New OSHA Directive Tackles Workplace Violence Concerns

Sept. 13, 2011
In the last 15 years, deaths resulting from workplace violence have ranked among the top four causes of occupational fatalities in American workplaces. In response to this serious threat to worker safety, OSHA released a new compliance directive on Sept. 8 that offers procedures for agency staff who respond to workplace violence cases or complaints.

The directive, Enforcement Procedures for Investigating or Inspecting Incidents of Workplace Violence, also establishes procedures for conducting inspections in industries such as late-night retail workplaces and health care and social service settings, which may be at a higher risk of workplace violence. A new Web page that focuses on preventing workplace violence offers additional help to employers working to address workplace violence issues.

“Research has identified factors that may increase the risk of violence at worksites,” the directive states. “Such factors include working with the public or volatile, unstable people. Working alone or in isolated areas may also contribute to the potential for violence. Handling money and valuables, providing services and care, and working where alcohol is served may also impact the likelihood of violence. Additionally, time of day and location of work, such as working late at night or in areas with high crime rates, are also risk factors that should be considered when addressing issues of workplace violence.”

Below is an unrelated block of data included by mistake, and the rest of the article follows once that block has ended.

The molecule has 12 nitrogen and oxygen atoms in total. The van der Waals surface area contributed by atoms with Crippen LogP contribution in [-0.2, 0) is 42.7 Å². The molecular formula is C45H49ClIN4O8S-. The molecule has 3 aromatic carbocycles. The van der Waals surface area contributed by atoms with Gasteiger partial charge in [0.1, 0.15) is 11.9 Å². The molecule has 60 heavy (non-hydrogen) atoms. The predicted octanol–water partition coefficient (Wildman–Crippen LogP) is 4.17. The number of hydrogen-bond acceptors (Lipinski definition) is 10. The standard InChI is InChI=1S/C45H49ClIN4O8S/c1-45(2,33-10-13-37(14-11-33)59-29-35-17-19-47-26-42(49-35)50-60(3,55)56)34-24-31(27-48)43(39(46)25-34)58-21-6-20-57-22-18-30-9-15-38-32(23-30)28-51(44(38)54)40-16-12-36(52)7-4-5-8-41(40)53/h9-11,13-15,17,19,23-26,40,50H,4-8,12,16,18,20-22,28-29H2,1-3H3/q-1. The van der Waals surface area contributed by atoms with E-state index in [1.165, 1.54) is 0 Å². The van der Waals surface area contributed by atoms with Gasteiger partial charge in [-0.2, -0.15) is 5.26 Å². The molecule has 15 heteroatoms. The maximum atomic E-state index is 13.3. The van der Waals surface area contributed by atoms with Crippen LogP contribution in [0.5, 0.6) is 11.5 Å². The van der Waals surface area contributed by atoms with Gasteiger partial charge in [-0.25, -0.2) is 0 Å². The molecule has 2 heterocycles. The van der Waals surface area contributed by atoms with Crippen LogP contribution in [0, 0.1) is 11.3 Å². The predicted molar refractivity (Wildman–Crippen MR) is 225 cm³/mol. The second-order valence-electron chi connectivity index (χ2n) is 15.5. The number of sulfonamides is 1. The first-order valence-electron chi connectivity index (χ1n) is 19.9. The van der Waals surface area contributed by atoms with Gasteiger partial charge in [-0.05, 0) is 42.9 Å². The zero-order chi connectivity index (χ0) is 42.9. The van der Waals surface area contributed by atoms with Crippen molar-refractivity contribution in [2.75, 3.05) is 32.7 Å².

More than 3,000 people died from workplace homicide between 2006 and 2010, according to the Bureau of Labor Statistics (BLS). Additional BLS data indicate that an average of more than 15,000 nonfatal workplace injury cases was reported annually during this time.

Taking Precautions, Protecting Workers

A recent OSHA inspection of a Maine psychiatric hospital found more than 90 instances in which workers were assaulted on the job by patients from 2008 through 2010. OSHA cited the hospital for not providing its workers with adequate safeguards against workplace violence and proposed a fine of more than $6,000. The agency also has recently cited facilities in New York and Massachusetts where employees have been killed as a result of assaults.

“These incidents, and others like them, can be avoided or decreased if employers take appropriate precautions to protect their workers,” said OSHA Administrator Dr. David Michaels.

Studies by the National Institute for Occupational Safety and Health and other organizations show that employers who implement effective safety measures can reduce the incidence of workplace violence. These measures include training employees on workplace violence, encouraging employees to report assaults or threats and conducting workplace violence hazard analyses. Other methods, such as using entrance door detectors or buzzer systems in retail establishments and providing adequately trained staff, alarms and employee “safe rooms” for use during emergencies in health care settings, can help minimize risk.

The workplace violence directive can be downloaded as a PDF. The agency also published two guideline documents for workplace violence for specific industries, which may be downloaded as PDFs: Guidelines for Preventing Workplace Violence for Health Care and Social Service Workers and Recommendations for Workplace Violence Prevention Programs in Late-Night Retail Establishments.

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